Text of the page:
This month, the federal government, through the Office of National Drug Control Policy, reached out to all 50 Governors about the urgent need for more doctors to be trained and certified to treat people with prescription opioid and heroin use disorders. The Obama Administration is offering free buprenorphine trainings, a type of medication-assisted treatment (MAT), which includes the use of FDA-approved medications like buprenorphine. MAT has proven more effective at helping people with opioid use disorders enter into long-term recovery. Other FDA approved medications to treat individuals with opioid use disorders are naltrexone and methadone.
As of February 2016, however, 1,489 counties did not have at least one physician with a buprenorphine waiver or someone to dispense buprenorphine from a doctor’s office. The vast majority of need for these treatments is in rural areas.
To help address the need for treatment providers, the Administration offers free buprenorphine trainings for physicians through the Providers Clinical Support System for MAT.  These trainings, called DATA 2000 waiver trainings, provide information to physicians on treating individuals with opioid use disorders. After being trained, physicians can be certified by the Drug Enforcement Administration (DEA) to properly and safely administer buprenorphine to individuals with opioid use disorders.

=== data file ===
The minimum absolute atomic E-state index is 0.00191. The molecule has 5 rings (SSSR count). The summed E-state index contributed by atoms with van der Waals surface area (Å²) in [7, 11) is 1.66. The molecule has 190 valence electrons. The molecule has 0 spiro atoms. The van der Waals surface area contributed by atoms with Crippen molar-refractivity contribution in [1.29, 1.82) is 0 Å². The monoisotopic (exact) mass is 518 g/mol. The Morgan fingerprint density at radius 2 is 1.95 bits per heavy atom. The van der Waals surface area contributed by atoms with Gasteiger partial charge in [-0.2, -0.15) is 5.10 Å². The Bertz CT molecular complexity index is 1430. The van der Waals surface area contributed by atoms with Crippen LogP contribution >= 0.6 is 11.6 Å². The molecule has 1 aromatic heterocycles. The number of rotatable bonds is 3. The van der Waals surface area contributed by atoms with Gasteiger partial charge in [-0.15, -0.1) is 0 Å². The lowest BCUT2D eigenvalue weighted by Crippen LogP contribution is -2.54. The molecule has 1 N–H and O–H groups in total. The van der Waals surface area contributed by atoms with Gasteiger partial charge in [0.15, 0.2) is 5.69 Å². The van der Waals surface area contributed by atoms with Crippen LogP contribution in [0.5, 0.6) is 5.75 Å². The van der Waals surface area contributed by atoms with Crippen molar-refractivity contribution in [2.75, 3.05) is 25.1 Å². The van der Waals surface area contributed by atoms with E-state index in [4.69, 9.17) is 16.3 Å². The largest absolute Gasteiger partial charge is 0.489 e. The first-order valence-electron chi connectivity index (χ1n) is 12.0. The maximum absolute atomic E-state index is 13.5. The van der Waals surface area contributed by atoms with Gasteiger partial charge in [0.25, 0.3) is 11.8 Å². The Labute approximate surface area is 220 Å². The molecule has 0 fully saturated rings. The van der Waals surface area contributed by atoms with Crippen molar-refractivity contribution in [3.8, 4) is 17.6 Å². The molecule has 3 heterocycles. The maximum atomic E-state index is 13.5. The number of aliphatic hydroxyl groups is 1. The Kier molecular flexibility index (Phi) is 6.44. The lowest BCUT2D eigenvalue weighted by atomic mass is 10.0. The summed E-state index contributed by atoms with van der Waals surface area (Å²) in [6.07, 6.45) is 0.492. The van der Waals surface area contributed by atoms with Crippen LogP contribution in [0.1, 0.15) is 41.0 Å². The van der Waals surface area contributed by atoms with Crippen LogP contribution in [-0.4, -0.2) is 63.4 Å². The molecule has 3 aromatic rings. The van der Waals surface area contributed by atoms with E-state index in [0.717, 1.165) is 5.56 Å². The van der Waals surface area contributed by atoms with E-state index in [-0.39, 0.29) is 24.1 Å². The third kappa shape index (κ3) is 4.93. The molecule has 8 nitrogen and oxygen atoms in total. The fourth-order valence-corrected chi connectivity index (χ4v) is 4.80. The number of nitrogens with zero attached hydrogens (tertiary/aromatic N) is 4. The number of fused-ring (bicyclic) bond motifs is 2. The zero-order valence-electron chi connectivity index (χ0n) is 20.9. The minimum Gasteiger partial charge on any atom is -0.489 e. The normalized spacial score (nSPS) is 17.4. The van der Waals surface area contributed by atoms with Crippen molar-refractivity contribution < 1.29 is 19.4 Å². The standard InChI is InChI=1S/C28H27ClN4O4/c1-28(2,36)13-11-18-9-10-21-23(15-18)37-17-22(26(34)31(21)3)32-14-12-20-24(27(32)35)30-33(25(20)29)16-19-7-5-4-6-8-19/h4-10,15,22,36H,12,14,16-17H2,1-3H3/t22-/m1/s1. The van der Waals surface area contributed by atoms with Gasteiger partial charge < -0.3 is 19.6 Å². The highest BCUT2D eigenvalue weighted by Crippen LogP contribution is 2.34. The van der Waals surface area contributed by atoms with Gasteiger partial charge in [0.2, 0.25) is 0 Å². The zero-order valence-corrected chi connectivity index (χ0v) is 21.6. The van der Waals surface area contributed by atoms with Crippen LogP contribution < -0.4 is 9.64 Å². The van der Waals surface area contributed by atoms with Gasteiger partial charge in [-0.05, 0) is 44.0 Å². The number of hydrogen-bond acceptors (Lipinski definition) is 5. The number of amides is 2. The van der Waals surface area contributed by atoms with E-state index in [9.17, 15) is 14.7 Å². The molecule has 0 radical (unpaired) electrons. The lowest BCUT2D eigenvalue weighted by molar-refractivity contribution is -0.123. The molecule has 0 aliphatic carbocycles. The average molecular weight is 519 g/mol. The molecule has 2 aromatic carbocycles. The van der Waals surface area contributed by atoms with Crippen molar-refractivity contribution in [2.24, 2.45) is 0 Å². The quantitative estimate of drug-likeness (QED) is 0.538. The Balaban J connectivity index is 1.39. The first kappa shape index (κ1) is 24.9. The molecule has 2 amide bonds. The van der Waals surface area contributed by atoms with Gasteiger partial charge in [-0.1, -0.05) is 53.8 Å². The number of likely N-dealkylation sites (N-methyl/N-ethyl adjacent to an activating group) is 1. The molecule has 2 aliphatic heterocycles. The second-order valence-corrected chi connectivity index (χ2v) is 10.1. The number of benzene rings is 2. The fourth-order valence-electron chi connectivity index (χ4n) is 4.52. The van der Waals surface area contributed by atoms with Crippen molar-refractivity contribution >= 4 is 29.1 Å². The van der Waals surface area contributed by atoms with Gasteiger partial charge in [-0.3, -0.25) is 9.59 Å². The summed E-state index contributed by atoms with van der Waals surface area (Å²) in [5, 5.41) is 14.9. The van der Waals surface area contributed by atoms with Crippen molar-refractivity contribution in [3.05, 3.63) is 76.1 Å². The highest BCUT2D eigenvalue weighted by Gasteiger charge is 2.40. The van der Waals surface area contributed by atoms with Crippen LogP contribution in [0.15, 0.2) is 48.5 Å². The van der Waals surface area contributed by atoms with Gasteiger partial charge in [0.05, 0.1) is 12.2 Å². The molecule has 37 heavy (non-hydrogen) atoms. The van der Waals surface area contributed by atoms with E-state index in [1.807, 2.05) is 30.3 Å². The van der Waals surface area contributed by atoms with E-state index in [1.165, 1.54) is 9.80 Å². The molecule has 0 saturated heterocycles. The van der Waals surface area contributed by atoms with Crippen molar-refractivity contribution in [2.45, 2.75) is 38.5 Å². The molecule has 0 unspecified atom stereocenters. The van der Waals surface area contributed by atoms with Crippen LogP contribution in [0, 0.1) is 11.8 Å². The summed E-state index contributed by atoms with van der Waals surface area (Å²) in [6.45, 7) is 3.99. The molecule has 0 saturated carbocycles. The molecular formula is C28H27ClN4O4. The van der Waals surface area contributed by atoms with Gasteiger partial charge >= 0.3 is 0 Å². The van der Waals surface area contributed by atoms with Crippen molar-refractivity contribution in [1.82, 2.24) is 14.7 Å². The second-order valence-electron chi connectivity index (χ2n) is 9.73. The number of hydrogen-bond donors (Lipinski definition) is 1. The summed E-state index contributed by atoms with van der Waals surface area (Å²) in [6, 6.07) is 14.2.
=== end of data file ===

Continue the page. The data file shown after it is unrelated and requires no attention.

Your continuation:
Federal and State agencies have used their authorities to take every available action to address the opioid epidemic. In July of this year, for example, the Department of Health and Human Services issued a final rule that increases from 100 to 275 the number of patients qualified physicians who prescribe buprenorphine for opioid use disorders can treat.
More information on the process for prescribing or dispensing buprenorphine and the training is available here.